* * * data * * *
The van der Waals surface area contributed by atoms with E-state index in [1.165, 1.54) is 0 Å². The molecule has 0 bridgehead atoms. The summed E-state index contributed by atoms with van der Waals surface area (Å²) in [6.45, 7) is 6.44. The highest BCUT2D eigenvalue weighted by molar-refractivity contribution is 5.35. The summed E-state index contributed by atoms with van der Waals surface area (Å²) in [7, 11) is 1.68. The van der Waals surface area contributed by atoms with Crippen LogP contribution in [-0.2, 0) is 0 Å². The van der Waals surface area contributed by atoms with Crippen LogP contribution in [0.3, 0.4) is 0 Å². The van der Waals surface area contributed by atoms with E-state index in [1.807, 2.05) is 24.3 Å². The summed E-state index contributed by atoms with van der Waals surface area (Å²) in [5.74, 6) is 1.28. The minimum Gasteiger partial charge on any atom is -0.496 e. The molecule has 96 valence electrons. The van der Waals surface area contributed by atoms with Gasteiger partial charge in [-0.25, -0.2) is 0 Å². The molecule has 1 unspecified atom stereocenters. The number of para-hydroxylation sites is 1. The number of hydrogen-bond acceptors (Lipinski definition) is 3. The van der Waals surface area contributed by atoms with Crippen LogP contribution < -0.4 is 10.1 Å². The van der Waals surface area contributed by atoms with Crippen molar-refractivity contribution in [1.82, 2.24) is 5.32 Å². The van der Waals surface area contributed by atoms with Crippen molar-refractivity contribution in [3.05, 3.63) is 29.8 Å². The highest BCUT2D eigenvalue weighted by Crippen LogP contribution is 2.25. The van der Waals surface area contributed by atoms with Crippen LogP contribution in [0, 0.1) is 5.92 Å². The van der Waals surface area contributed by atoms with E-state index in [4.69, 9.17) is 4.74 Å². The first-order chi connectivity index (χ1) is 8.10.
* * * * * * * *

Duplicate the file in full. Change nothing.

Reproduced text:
The van der Waals surface area contributed by atoms with E-state index in [1.165, 1.54) is 0 Å². The molecule has 0 bridgehead atoms. The summed E-state index contributed by atoms with van der Waals surface area (Å²) in [6.45, 7) is 6.44. The highest BCUT2D eigenvalue weighted by molar-refractivity contribution is 5.35. The summed E-state index contributed by atoms with van der Waals surface area (Å²) in [7, 11) is 1.68. The van der Waals surface area contributed by atoms with Crippen LogP contribution in [-0.2, 0) is 0 Å². The van der Waals surface area contributed by atoms with Crippen LogP contribution in [0.3, 0.4) is 0 Å². The van der Waals surface area contributed by atoms with E-state index in [1.807, 2.05) is 24.3 Å². The summed E-state index contributed by atoms with van der Waals surface area (Å²) in [5.74, 6) is 1.28. The minimum Gasteiger partial charge on any atom is -0.496 e. The molecule has 96 valence electrons. The van der Waals surface area contributed by atoms with Gasteiger partial charge in [-0.25, -0.2) is 0 Å². The molecule has 1 unspecified atom stereocenters. The number of para-hydroxylation sites is 1. The number of hydrogen-bond acceptors (Lipinski definition) is 3. The van der Waals surface area contributed by atoms with Crippen LogP contribution < -0.4 is 10.1 Å². The van der Waals surface area contributed by atoms with Crippen molar-refractivity contribution in [1.82, 2.24) is 5.32 Å². The van der Waals surface area contributed by atoms with Crippen molar-refractivity contribution in [3.05, 3.63) is 29.8 Å². The highest BCUT2D eigenvalue weighted by Crippen LogP contribution is 2.25. The van der Waals surface area contributed by atoms with Crippen LogP contribution in [0, 0.1) is 5.92 Å². The van der Waals surface area contributed by atoms with E-state index in [4.69, 9.17) is 4.74 Å². The first-order chi connectivity index (χ1) is 8.10.